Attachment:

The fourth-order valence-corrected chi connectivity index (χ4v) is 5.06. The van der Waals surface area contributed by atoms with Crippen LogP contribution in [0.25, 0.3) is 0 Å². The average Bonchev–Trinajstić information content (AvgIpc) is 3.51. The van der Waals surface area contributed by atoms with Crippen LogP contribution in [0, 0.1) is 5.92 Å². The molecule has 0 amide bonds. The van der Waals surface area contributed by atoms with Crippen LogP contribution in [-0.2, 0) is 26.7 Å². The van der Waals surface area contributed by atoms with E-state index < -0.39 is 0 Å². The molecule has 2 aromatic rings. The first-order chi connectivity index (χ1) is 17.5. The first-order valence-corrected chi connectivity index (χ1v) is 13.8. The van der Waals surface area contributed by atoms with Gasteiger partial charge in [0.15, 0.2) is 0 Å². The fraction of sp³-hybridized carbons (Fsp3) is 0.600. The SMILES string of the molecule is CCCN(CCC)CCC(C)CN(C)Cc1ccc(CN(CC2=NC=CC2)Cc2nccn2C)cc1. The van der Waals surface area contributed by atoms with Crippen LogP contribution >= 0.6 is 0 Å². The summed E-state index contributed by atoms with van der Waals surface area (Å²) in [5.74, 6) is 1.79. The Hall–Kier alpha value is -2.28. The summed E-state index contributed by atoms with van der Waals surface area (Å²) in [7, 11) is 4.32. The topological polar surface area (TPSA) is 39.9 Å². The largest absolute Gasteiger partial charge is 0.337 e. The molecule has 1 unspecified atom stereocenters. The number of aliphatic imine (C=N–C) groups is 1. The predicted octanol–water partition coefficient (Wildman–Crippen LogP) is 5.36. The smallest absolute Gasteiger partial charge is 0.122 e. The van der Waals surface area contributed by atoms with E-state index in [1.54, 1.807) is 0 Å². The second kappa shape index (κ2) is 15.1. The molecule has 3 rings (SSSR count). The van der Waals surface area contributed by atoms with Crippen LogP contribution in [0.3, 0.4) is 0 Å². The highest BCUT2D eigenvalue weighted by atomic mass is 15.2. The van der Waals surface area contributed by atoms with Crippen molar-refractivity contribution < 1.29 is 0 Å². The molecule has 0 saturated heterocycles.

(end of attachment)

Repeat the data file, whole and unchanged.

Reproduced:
The fourth-order valence-corrected chi connectivity index (χ4v) is 5.06. The van der Waals surface area contributed by atoms with Crippen LogP contribution in [0.25, 0.3) is 0 Å². The average Bonchev–Trinajstić information content (AvgIpc) is 3.51. The van der Waals surface area contributed by atoms with Crippen LogP contribution in [0, 0.1) is 5.92 Å². The molecule has 0 amide bonds. The van der Waals surface area contributed by atoms with Crippen LogP contribution in [-0.2, 0) is 26.7 Å². The van der Waals surface area contributed by atoms with E-state index < -0.39 is 0 Å². The molecule has 2 aromatic rings. The first-order chi connectivity index (χ1) is 17.5. The first-order valence-corrected chi connectivity index (χ1v) is 13.8. The van der Waals surface area contributed by atoms with Gasteiger partial charge in [0.15, 0.2) is 0 Å². The fraction of sp³-hybridized carbons (Fsp3) is 0.600. The SMILES string of the molecule is CCCN(CCC)CCC(C)CN(C)Cc1ccc(CN(CC2=NC=CC2)Cc2nccn2C)cc1. The van der Waals surface area contributed by atoms with Crippen LogP contribution >= 0.6 is 0 Å². The summed E-state index contributed by atoms with van der Waals surface area (Å²) in [5.74, 6) is 1.79. The Hall–Kier alpha value is -2.28. The summed E-state index contributed by atoms with van der Waals surface area (Å²) in [7, 11) is 4.32. The topological polar surface area (TPSA) is 39.9 Å². The largest absolute Gasteiger partial charge is 0.337 e. The molecule has 1 unspecified atom stereocenters. The number of aliphatic imine (C=N–C) groups is 1. The predicted octanol–water partition coefficient (Wildman–Crippen LogP) is 5.36. The smallest absolute Gasteiger partial charge is 0.122 e. The van der Waals surface area contributed by atoms with E-state index in [1.54, 1.807) is 0 Å². The second kappa shape index (κ2) is 15.1. The molecule has 3 rings (SSSR count). The van der Waals surface area contributed by atoms with Crippen LogP contribution in [0.3, 0.4) is 0 Å². The highest BCUT2D eigenvalue weighted by atomic mass is 15.2. The van der Waals surface area contributed by atoms with Crippen molar-refractivity contribution < 1.29 is 0 Å². The molecule has 0 saturated heterocycles.